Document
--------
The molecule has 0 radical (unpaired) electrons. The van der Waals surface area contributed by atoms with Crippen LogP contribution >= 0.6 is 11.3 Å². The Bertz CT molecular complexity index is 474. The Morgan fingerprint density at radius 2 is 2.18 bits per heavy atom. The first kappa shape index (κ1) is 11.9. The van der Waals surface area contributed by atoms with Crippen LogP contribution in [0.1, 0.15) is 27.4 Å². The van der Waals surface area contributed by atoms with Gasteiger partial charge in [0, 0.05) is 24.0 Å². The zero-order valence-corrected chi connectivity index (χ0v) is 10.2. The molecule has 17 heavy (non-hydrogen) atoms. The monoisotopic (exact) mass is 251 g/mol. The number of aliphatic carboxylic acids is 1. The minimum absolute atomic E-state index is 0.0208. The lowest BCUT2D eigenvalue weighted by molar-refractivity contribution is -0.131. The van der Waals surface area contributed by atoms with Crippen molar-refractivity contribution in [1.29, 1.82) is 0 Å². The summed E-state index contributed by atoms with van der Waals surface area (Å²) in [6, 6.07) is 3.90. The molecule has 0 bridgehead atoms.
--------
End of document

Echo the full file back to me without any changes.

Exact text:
The molecule has 0 radical (unpaired) electrons. The van der Waals surface area contributed by atoms with Crippen LogP contribution >= 0.6 is 11.3 Å². The Bertz CT molecular complexity index is 474. The Morgan fingerprint density at radius 2 is 2.18 bits per heavy atom. The first kappa shape index (κ1) is 11.9. The van der Waals surface area contributed by atoms with Crippen LogP contribution in [0.1, 0.15) is 27.4 Å². The van der Waals surface area contributed by atoms with Gasteiger partial charge in [0, 0.05) is 24.0 Å². The zero-order valence-corrected chi connectivity index (χ0v) is 10.2. The molecule has 17 heavy (non-hydrogen) atoms. The monoisotopic (exact) mass is 251 g/mol. The number of aliphatic carboxylic acids is 1. The minimum absolute atomic E-state index is 0.0208. The lowest BCUT2D eigenvalue weighted by molar-refractivity contribution is -0.131. The van der Waals surface area contributed by atoms with Crippen molar-refractivity contribution in [1.29, 1.82) is 0 Å². The summed E-state index contributed by atoms with van der Waals surface area (Å²) in [6, 6.07) is 3.90. The molecule has 0 bridgehead atoms.